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Jacobus Storck, A Capriccio of a city along the Rhine

Jacobus Storck, A Capriccio of a city along the Rhine


17th century Dutch old master painting, Jacobus Storck, A Capriccio of a city along the Rhine


Jacobus Storck (Amsterdam, September 8, 1641 - there, after 1692) was a Dutch painter from the period of the Golden Age. He was most notably known for his waterscapes, a combination of river and city views of which many were capriccios (as our painting).


Storck was part of an artist family. He was one of three sons of the painter Jan Jansz. Sturck. The father later changed his name to Sturckenburch, which was also used at first, but later they changed their name to Storck. As far as is known, no works of the eldest son, Johannes (ca. 1630 - 1673), have survived. The youngest son was Abraham Storck (1644 - 1708) and Jacobus and Abraham both shares an apparent preference for depicting ships and also worked in the same studio. 


Dr. Fred Meijer has studied our painting and writes: "The church or cathedral with two towers, but without the spire on the roof, is seen from behind in a river view with a view of a city on the left bank (Jacobus Storck, oil on canvas, 59,6 x 83,7 cm. Art market, 1979). The fortified tower with little turrets on each corner behind it appears as the central tower of a fortress on an island in another painting (Jacobus Storck, signed, oil on canvas, 60,4 x 84,3 cm. Art market, 2003), while the large gate tower in the distance appears in the foreground on two painting that are said to represent the fort Ehrenbreitstein near Koblenz in the background. Details, also of the gate tower in the foreground differ between the two paintings, however. They show that Storck by no means strove for a completely faithful representation of buildings he had seen and drawn studies of. Many of these studies he must have made on a trip along the Rhine in c.1670 ... While your painting can be characterized as a view from the Rhine of an imaginary city, the church in the centre looks decidedly Dutch".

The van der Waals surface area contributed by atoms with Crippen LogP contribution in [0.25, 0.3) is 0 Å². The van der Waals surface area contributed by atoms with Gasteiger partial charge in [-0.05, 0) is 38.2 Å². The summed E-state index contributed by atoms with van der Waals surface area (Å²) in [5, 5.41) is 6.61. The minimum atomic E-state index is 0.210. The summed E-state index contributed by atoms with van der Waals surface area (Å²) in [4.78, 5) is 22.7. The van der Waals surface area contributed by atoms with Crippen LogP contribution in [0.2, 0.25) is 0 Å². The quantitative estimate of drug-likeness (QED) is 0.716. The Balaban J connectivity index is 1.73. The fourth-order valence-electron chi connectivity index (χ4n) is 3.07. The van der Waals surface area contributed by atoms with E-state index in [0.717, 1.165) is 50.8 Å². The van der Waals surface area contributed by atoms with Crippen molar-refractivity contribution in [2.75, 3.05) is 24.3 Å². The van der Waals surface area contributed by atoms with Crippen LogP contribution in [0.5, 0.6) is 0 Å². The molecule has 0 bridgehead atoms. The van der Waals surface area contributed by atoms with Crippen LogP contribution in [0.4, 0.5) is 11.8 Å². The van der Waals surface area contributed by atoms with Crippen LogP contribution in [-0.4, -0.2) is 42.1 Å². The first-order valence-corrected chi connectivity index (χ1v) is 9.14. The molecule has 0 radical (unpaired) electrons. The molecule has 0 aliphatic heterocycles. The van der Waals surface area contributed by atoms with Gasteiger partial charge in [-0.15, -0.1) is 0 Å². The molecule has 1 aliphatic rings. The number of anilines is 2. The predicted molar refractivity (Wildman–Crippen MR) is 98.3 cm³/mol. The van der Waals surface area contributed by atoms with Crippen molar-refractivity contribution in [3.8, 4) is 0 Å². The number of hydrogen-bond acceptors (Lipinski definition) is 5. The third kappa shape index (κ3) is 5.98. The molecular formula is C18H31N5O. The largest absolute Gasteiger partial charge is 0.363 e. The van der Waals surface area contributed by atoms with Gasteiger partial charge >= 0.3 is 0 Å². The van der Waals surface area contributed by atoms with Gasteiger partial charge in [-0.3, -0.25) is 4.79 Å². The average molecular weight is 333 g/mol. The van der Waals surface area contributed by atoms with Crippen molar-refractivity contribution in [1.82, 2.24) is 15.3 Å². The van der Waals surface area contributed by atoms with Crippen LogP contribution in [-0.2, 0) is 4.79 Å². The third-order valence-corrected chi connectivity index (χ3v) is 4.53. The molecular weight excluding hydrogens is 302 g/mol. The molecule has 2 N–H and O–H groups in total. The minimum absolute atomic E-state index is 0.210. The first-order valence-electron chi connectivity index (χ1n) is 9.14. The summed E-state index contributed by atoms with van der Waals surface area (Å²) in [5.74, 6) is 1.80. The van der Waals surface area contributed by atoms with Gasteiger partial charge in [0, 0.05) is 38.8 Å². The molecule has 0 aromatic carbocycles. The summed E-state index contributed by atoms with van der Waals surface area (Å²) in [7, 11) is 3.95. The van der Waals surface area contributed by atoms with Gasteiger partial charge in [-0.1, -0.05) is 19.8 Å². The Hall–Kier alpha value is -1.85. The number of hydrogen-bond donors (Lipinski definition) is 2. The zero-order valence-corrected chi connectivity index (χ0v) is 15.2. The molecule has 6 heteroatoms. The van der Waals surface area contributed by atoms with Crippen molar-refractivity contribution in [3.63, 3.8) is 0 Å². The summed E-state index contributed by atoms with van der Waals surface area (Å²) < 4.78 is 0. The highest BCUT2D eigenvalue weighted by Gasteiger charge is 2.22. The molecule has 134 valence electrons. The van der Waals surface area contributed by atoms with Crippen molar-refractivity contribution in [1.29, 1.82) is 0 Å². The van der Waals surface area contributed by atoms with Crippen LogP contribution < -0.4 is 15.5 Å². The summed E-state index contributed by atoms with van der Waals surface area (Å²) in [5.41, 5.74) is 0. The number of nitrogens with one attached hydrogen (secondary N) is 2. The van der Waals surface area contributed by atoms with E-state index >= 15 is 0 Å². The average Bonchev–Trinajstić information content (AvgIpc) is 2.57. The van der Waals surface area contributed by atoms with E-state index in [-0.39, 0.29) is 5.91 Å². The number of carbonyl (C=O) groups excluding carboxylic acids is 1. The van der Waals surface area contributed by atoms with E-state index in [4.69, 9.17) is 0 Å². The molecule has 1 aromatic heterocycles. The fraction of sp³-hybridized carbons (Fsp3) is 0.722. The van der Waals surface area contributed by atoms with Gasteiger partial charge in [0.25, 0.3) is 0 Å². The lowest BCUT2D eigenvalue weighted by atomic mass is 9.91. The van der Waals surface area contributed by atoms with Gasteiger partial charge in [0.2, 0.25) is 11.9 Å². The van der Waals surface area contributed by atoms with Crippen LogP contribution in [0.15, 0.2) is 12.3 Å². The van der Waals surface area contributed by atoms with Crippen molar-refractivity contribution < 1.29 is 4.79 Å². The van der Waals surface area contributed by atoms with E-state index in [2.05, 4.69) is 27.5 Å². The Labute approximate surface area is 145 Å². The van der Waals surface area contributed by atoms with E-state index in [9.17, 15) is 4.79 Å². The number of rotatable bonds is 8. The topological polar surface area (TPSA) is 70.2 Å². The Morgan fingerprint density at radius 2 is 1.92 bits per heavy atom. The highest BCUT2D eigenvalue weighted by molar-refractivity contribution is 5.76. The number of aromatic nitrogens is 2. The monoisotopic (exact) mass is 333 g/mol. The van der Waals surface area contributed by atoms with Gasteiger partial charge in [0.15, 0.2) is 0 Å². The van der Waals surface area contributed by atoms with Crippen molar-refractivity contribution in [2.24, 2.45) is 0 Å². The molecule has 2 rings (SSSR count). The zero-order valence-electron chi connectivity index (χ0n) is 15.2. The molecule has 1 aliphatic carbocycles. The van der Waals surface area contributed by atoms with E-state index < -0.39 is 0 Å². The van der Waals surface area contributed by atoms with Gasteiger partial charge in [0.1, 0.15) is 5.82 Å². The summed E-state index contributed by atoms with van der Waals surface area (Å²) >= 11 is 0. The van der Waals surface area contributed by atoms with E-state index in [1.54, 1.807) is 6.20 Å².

The total dimensions are ca. 110 by 87 cms and the canvas alone measures 86 by 60 cms.


We would like to thank Dr. Fred Meijer for studying our painting and confirming the attribution and dating it to after 1671.


Provenance: Private German Collection



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